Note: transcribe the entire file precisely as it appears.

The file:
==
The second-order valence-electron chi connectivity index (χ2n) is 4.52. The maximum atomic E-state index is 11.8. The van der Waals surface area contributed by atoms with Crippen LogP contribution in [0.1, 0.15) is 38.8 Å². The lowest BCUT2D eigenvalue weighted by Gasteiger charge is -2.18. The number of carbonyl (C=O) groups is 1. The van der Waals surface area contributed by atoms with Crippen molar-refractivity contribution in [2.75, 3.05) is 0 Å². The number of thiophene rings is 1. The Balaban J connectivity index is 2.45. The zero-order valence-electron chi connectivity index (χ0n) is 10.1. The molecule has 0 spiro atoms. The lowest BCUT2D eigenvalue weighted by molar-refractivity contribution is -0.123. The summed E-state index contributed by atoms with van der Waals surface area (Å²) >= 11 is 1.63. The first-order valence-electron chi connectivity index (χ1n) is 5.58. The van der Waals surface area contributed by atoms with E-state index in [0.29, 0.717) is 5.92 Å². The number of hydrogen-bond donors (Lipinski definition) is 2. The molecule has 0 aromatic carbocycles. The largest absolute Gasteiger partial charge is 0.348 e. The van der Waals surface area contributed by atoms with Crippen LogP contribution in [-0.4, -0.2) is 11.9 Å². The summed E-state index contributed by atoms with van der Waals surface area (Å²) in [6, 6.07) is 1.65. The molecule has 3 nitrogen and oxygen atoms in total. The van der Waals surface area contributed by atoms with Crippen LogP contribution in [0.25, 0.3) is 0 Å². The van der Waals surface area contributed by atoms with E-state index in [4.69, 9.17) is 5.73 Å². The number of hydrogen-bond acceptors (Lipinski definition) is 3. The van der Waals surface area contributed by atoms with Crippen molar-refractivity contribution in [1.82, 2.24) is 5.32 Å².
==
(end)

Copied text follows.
The second-order valence-electron chi connectivity index (χ2n) is 4.52. The maximum atomic E-state index is 11.8. The van der Waals surface area contributed by atoms with Crippen LogP contribution in [0.1, 0.15) is 38.8 Å². The lowest BCUT2D eigenvalue weighted by Gasteiger charge is -2.18. The number of carbonyl (C=O) groups is 1. The van der Waals surface area contributed by atoms with Crippen molar-refractivity contribution in [2.75, 3.05) is 0 Å². The number of thiophene rings is 1. The Balaban J connectivity index is 2.45. The zero-order valence-electron chi connectivity index (χ0n) is 10.1. The molecule has 0 spiro atoms. The lowest BCUT2D eigenvalue weighted by molar-refractivity contribution is -0.123. The summed E-state index contributed by atoms with van der Waals surface area (Å²) >= 11 is 1.63. The first-order valence-electron chi connectivity index (χ1n) is 5.58. The van der Waals surface area contributed by atoms with E-state index in [0.29, 0.717) is 5.92 Å². The number of hydrogen-bond donors (Lipinski definition) is 2. The molecule has 0 aromatic carbocycles. The largest absolute Gasteiger partial charge is 0.348 e. The van der Waals surface area contributed by atoms with Crippen LogP contribution in [-0.4, -0.2) is 11.9 Å². The summed E-state index contributed by atoms with van der Waals surface area (Å²) in [6, 6.07) is 1.65. The molecule has 3 nitrogen and oxygen atoms in total. The van der Waals surface area contributed by atoms with Crippen LogP contribution in [0.25, 0.3) is 0 Å². The van der Waals surface area contributed by atoms with E-state index in [4.69, 9.17) is 5.73 Å². The number of hydrogen-bond acceptors (Lipinski definition) is 3. The van der Waals surface area contributed by atoms with Crippen molar-refractivity contribution in [1.82, 2.24) is 5.32 Å².